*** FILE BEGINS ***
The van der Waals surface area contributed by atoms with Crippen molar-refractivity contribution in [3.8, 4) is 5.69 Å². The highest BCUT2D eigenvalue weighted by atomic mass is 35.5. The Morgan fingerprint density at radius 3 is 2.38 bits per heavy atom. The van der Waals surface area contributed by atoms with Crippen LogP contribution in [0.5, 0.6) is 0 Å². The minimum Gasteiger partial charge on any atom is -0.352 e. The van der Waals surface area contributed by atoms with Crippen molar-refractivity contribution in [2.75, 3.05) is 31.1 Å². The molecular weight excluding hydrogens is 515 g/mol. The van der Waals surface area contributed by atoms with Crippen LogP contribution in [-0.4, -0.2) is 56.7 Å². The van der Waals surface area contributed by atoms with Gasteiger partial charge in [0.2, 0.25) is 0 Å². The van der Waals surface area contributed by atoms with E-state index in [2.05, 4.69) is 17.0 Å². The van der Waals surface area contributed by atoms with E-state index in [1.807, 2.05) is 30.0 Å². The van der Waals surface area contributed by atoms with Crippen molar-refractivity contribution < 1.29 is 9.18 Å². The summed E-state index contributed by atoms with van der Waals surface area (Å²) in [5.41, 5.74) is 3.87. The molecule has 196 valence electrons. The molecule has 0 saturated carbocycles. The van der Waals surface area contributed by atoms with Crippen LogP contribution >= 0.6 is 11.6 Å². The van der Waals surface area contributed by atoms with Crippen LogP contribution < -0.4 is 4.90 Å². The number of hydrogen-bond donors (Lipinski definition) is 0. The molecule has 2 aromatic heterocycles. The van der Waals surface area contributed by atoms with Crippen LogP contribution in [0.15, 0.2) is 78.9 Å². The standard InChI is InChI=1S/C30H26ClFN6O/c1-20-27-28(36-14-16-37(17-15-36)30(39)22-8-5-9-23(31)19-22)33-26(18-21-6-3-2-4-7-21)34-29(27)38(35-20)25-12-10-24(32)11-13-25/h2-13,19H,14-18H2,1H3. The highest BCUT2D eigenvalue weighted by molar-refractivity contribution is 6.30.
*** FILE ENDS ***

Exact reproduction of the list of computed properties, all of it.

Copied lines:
The van der Waals surface area contributed by atoms with Crippen molar-refractivity contribution in [3.8, 4) is 5.69 Å². The highest BCUT2D eigenvalue weighted by atomic mass is 35.5. The Morgan fingerprint density at radius 3 is 2.38 bits per heavy atom. The van der Waals surface area contributed by atoms with Crippen LogP contribution in [0.5, 0.6) is 0 Å². The minimum Gasteiger partial charge on any atom is -0.352 e. The van der Waals surface area contributed by atoms with Crippen molar-refractivity contribution in [2.75, 3.05) is 31.1 Å². The molecular weight excluding hydrogens is 515 g/mol. The van der Waals surface area contributed by atoms with Crippen LogP contribution in [-0.4, -0.2) is 56.7 Å². The van der Waals surface area contributed by atoms with Gasteiger partial charge in [0.2, 0.25) is 0 Å². The van der Waals surface area contributed by atoms with E-state index in [2.05, 4.69) is 17.0 Å². The van der Waals surface area contributed by atoms with E-state index in [1.807, 2.05) is 30.0 Å². The van der Waals surface area contributed by atoms with Crippen molar-refractivity contribution < 1.29 is 9.18 Å². The summed E-state index contributed by atoms with van der Waals surface area (Å²) in [5.41, 5.74) is 3.87. The molecule has 196 valence electrons. The molecule has 0 saturated carbocycles. The van der Waals surface area contributed by atoms with Crippen LogP contribution >= 0.6 is 11.6 Å². The van der Waals surface area contributed by atoms with Crippen LogP contribution < -0.4 is 4.90 Å². The number of hydrogen-bond donors (Lipinski definition) is 0. The molecule has 2 aromatic heterocycles. The van der Waals surface area contributed by atoms with Crippen LogP contribution in [0.15, 0.2) is 78.9 Å². The standard InChI is InChI=1S/C30H26ClFN6O/c1-20-27-28(36-14-16-37(17-15-36)30(39)22-8-5-9-23(31)19-22)33-26(18-21-6-3-2-4-7-21)34-29(27)38(35-20)25-12-10-24(32)11-13-25/h2-13,19H,14-18H2,1H3. The highest BCUT2D eigenvalue weighted by molar-refractivity contribution is 6.30.